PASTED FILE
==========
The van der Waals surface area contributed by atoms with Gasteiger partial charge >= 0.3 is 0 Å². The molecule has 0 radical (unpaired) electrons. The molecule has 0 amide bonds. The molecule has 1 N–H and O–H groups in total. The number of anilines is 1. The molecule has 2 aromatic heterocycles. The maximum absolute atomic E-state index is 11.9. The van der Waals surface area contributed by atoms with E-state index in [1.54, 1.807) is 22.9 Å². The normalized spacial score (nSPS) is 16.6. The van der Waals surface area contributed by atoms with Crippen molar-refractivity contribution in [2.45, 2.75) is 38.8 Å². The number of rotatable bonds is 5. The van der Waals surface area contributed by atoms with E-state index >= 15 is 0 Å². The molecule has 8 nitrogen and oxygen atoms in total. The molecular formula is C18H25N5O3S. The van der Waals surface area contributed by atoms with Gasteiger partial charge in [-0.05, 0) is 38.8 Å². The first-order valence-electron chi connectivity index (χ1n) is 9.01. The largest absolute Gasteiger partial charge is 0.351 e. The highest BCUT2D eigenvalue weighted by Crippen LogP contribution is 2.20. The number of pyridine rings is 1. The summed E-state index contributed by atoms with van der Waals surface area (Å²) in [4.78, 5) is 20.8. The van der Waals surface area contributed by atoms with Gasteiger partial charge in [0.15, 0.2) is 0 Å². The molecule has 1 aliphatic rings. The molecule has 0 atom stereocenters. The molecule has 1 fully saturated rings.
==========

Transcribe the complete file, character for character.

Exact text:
The van der Waals surface area contributed by atoms with Gasteiger partial charge >= 0.3 is 0 Å². The molecule has 0 radical (unpaired) electrons. The molecule has 0 amide bonds. The molecule has 1 N–H and O–H groups in total. The number of anilines is 1. The molecule has 2 aromatic heterocycles. The maximum absolute atomic E-state index is 11.9. The van der Waals surface area contributed by atoms with E-state index in [1.54, 1.807) is 22.9 Å². The normalized spacial score (nSPS) is 16.6. The van der Waals surface area contributed by atoms with Crippen molar-refractivity contribution in [2.45, 2.75) is 38.8 Å². The number of rotatable bonds is 5. The van der Waals surface area contributed by atoms with E-state index >= 15 is 0 Å². The molecule has 8 nitrogen and oxygen atoms in total. The molecular formula is C18H25N5O3S. The van der Waals surface area contributed by atoms with Gasteiger partial charge in [-0.05, 0) is 38.8 Å². The first-order valence-electron chi connectivity index (χ1n) is 9.01. The largest absolute Gasteiger partial charge is 0.351 e. The highest BCUT2D eigenvalue weighted by Crippen LogP contribution is 2.20. The number of pyridine rings is 1. The summed E-state index contributed by atoms with van der Waals surface area (Å²) in [4.78, 5) is 20.8. The van der Waals surface area contributed by atoms with Gasteiger partial charge in [0.15, 0.2) is 0 Å². The molecule has 1 aliphatic rings. The molecule has 0 atom stereocenters. The molecule has 1 fully saturated rings.